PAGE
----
Tuberculosis (TB) chemotherapy often fails to sterilize Mycobacterium tuberculosis (Mtb) resulting in individuals at risk of relapse TB. The mechanisms that allow Mtb to survive during paucibacillary persistent TB infections are for the most part unknown. Drug treatment and silencing of in vivo essential genes can cure acute and chronic Mtb infections in mice to the extent that CFU can no longer be detected on agar plates. However, as in humans, Mtb in these mice is often not sterilized and paucibacillary persistence eventually results in relapse of TB. We propose to develop a new animal model of paucibacillary persistence and use this model to identify the processes that Mtb requires to persist following apparent eradication. The proposed experiments will increase understanding of the mechanisms leading to paucibacillary persistence and will establish a model for studying paucibacillary disease and relapse in mice.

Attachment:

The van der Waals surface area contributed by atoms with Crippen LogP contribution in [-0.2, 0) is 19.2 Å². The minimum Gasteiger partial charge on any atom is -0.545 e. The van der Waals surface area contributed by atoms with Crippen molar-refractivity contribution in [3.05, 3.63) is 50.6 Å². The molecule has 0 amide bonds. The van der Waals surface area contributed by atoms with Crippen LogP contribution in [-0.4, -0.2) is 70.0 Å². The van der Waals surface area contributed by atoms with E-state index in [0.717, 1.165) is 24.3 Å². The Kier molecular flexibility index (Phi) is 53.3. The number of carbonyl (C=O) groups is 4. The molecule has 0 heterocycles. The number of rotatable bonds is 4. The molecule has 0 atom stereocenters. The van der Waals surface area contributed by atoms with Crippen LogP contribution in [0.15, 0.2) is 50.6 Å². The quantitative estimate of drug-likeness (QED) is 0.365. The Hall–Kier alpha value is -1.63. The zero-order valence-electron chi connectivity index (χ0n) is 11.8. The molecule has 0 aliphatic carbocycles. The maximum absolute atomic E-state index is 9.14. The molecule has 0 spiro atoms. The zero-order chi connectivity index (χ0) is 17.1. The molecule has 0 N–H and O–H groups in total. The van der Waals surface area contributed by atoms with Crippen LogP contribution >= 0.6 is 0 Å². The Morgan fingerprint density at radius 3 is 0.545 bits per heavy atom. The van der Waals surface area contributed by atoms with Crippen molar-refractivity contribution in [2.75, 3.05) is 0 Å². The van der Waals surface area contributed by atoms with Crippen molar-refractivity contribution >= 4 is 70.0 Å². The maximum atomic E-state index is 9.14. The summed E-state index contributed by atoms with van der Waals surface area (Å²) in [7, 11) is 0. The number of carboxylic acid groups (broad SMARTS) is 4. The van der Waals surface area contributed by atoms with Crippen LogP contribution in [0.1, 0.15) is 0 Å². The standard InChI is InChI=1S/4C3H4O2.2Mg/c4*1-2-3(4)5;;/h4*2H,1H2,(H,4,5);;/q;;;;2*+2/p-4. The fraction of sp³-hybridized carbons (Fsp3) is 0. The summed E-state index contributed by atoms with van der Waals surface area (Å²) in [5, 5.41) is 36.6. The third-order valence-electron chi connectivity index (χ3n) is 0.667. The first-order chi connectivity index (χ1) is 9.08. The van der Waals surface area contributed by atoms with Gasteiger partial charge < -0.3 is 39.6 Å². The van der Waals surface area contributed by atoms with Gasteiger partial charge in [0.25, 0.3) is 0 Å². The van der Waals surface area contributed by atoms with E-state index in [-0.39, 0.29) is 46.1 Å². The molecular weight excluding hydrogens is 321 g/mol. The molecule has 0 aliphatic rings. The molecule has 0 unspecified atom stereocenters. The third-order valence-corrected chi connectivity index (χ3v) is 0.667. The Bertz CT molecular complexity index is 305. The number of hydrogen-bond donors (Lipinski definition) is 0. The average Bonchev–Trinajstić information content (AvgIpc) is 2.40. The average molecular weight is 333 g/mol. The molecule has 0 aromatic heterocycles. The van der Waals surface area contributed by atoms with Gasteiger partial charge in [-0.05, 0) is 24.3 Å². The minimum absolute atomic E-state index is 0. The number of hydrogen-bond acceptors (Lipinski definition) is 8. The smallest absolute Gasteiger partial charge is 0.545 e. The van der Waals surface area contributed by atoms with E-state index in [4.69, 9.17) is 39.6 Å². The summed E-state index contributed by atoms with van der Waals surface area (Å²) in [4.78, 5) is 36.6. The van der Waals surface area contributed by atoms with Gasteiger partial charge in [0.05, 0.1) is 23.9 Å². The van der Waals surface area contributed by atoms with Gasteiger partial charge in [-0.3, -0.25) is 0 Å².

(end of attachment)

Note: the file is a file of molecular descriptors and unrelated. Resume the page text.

Public Health Relevance

Tuberculosis (TB) is the world's second leading cause of premature human death from an infectious disease. Work outlined in this proposal will increase our understanding of the mechanisms leading to paucibacillary persistence of M. tuberculosis and has the potential to contribute to the development of new TB drugs, and ultimately help reducing the impact of this disease on global health.

National Institute of Health (NIH)
National Institute of Allergy and Infectious Diseases (NIAID)
Research Program--Cooperative Agreements (U19)
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Special Emphasis Panel (ZAI1)
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Weill Medical College of Cornell University
New York
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